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August 26, 2014


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Socialism In One Bedroom

"Note: feasible isn't the same as desirable"

Or feasible actually!


'Ontology’s form the parameters of our existence' R. W Cox


I fear constraints are rather like fairies in Peter Pan. If enough people believe in them they are real. If enough don't believe in them, they disappear.

Many of the constraints on a future social democratic government wishing to pursue an expansionary fiscal policy are imaginary. But if enough CEOs, voters, journalists etc. believe them to be real then they really are real. CEOs might lose confidence and put off investment. So too might voters, who switch to a conservative alternative.

Unfortunately in politics and economics we are not all observing the same objective reality. A critical mass of people can create their own reality.

Ralph Musgrave

The idea that if every country in the EZ implements loads of fiscal expansion, everything will be a bed of roses is naïve. That fails to solve the periphery’s basic problem, namely that it isn't competitive vis a vis Germany. In fact it makes the problem worse: that would tend to boost inflation in the periphery.

The only way out of this problem that I can see is to abandon the Euro and go back to national currencies. Another possibility – a long shot this – is to organise some sort of quick internal devaluation in periphery countries. I.e. cut wages and prices in those countries by 20% or whatever. But that would be difficult to organise.

But congratulations to Chris for constantly referring to the Overton Window. I agree: the OW governs everything, from conversation in your local pub to the brains of Westminster politicians.


BTW if a top tax rate of 100% is unfeasible can everyone stop pouring fucking ice water over their fucking heads.


@ Steven - yes, some realities are socially constructed. For example, I suspect hostility to high tax rates is greater now than 50 years ago in part because neoliberalism has created a tax-hostile world.
However, in other cases we can shift from one belief equilibrium to another - as in abandoning the Gold Standard. And in still others, we can simply ignore the beliefs, for example as the 1997-2010 Labour govt largely ignored public antipathy to immigration.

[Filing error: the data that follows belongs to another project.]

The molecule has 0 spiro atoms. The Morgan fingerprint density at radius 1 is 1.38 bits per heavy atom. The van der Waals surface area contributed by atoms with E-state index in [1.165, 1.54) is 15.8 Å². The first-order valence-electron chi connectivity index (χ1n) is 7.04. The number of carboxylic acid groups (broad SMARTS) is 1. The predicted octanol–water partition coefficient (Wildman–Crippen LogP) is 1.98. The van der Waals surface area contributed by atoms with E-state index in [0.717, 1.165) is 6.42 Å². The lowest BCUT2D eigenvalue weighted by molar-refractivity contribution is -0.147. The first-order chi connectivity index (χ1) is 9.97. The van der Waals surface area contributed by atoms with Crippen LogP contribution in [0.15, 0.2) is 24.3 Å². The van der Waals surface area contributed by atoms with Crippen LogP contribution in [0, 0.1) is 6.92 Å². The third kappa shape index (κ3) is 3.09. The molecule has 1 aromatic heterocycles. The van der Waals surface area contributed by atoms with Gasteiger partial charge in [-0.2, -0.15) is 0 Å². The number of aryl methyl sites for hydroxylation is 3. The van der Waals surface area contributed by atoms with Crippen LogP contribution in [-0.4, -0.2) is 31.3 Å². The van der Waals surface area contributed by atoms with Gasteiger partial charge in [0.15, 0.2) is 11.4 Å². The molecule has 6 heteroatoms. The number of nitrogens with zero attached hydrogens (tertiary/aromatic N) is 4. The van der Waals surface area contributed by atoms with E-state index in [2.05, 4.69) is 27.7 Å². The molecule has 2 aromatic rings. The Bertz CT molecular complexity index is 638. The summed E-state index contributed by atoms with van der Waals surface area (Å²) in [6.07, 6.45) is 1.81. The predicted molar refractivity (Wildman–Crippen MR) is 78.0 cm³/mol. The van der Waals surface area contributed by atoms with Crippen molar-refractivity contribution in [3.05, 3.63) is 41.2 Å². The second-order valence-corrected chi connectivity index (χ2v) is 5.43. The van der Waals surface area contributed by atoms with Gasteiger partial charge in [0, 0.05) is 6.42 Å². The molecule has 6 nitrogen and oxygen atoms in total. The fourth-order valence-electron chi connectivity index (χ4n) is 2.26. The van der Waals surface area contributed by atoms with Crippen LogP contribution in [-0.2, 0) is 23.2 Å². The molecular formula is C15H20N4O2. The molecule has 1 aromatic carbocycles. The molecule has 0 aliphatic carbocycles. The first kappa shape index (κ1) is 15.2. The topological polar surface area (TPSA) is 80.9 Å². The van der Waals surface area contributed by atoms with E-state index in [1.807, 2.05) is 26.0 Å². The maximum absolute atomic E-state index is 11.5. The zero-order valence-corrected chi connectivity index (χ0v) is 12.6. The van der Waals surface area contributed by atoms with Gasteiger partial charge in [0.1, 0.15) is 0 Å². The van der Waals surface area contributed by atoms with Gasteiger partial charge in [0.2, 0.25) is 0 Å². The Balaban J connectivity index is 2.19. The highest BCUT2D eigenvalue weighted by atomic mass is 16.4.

Western economies took a lot of pain before they decided to leave the Gold Standard. And they recovered fairly quickly after they did so. Maybe it takes a lot to get us to break from bad policy, and the results from doing so have to be fairly quick and obvious for us to accept the new regime.

I doubt the pain from the current recession is quite as severe, or the bounce-back from adopting a new policy (like ceasing austerity) would be quite dramatic enough for it to change perceptions.

As for the immigration example, Labour may have ignored the antipathy, but it hasn't gone away and is being exploited by the Tories. You recently linked to a very good article about voters being 'reality invariant' to immigration - which shows just how strong the grip of our socially constructed realities are.

An imaginary constraint that I care about is one that affects immigration and house building. People think 'the country is full' and are hyper-sensitive to new building, as if the country is on the verge of being concreted over. If people realized only about 10% of the country is built on, maybe we could sensibly relax some planning laws and accept higher immigration.


For a self defined realist you are a little naive. Do people like Hopi, Hariet Harperson, or Blair really believe in the confidence fairy?

Or is it not more likely that the trustifarian middle class leaders of the labour party prefer policies more in their class interests? No tax please we are new Labour... with a pathological desire to appease asset holders obsessed with inflation. Constraints or self interested choice?

Luis Enrique

imho by far the most important imagined - or self-imposed - constraint is the prohibition of outright monetary financing / permanent monetary expansion in Europe. The ECB could buy lots sovereign and other debts judged to be drags on the economy, announce the purchases will not be reversed unless certain things happen (inflation, growth) which I think would simultaneously address the deflation problem and the impaired state of the credit system.

But this possibility is barely even discussed, let alone taken seriously

Churm Rincewind

There's a bizarre preference in this discussion for casual data over people's actual feelings. Thus Steven Clarke defers to Left Outside's dim-witted idea of "social invariance" - the idea that the application of data trumps all other considerations, which is plainly bonkers.

Similarly, we don't actually have to decide whether politicians serve interests or preferences. In real life they do a bit of both.

It ain't all black and white, you know. Politics is the art of the possible. dh

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